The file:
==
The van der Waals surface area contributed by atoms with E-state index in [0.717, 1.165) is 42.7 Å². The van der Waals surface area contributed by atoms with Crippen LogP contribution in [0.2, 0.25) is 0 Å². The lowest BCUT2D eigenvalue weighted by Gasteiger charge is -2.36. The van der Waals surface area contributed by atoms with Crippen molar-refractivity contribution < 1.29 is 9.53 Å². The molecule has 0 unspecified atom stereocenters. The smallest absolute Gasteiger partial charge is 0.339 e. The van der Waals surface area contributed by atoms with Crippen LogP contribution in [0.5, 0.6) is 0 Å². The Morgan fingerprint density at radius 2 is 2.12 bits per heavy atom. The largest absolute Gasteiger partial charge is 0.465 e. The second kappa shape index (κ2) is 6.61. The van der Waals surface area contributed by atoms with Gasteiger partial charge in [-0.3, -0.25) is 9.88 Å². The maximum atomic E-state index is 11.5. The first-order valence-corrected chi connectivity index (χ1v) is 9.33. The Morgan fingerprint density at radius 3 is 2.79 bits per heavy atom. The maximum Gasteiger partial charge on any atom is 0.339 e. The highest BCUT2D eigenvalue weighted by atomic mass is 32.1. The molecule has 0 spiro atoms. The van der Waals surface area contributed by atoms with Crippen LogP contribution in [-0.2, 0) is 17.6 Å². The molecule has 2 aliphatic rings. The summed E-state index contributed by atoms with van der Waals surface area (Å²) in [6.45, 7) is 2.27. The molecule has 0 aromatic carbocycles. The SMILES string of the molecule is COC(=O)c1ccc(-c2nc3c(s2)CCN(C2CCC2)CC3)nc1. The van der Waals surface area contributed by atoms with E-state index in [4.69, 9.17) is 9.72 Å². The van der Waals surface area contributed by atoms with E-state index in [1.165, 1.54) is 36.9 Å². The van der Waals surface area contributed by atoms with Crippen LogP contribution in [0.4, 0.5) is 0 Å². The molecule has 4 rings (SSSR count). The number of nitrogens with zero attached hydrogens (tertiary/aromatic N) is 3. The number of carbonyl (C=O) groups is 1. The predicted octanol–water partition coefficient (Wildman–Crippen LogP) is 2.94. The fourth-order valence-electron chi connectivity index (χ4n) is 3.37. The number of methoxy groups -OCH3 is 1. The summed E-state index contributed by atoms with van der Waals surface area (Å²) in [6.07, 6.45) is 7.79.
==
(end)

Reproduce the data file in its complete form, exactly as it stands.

The van der Waals surface area contributed by atoms with E-state index in [0.717, 1.165) is 42.7 Å². The van der Waals surface area contributed by atoms with Crippen LogP contribution in [0.2, 0.25) is 0 Å². The lowest BCUT2D eigenvalue weighted by Gasteiger charge is -2.36. The van der Waals surface area contributed by atoms with Crippen molar-refractivity contribution < 1.29 is 9.53 Å². The molecule has 0 unspecified atom stereocenters. The smallest absolute Gasteiger partial charge is 0.339 e. The van der Waals surface area contributed by atoms with Crippen LogP contribution in [0.5, 0.6) is 0 Å². The Morgan fingerprint density at radius 2 is 2.12 bits per heavy atom. The largest absolute Gasteiger partial charge is 0.465 e. The second kappa shape index (κ2) is 6.61. The van der Waals surface area contributed by atoms with Gasteiger partial charge in [-0.3, -0.25) is 9.88 Å². The maximum atomic E-state index is 11.5. The first-order valence-corrected chi connectivity index (χ1v) is 9.33. The Morgan fingerprint density at radius 3 is 2.79 bits per heavy atom. The maximum Gasteiger partial charge on any atom is 0.339 e. The highest BCUT2D eigenvalue weighted by atomic mass is 32.1. The molecule has 0 spiro atoms. The van der Waals surface area contributed by atoms with Crippen LogP contribution in [-0.2, 0) is 17.6 Å². The molecule has 2 aliphatic rings. The summed E-state index contributed by atoms with van der Waals surface area (Å²) in [6.45, 7) is 2.27. The molecule has 0 aromatic carbocycles. The SMILES string of the molecule is COC(=O)c1ccc(-c2nc3c(s2)CCN(C2CCC2)CC3)nc1. The van der Waals surface area contributed by atoms with E-state index in [4.69, 9.17) is 9.72 Å². The van der Waals surface area contributed by atoms with E-state index in [1.165, 1.54) is 36.9 Å². The van der Waals surface area contributed by atoms with Crippen LogP contribution in [0.4, 0.5) is 0 Å². The molecule has 4 rings (SSSR count). The number of nitrogens with zero attached hydrogens (tertiary/aromatic N) is 3. The number of carbonyl (C=O) groups is 1. The predicted octanol–water partition coefficient (Wildman–Crippen LogP) is 2.94. The fourth-order valence-electron chi connectivity index (χ4n) is 3.37. The number of methoxy groups -OCH3 is 1. The summed E-state index contributed by atoms with van der Waals surface area (Å²) in [6.07, 6.45) is 7.79.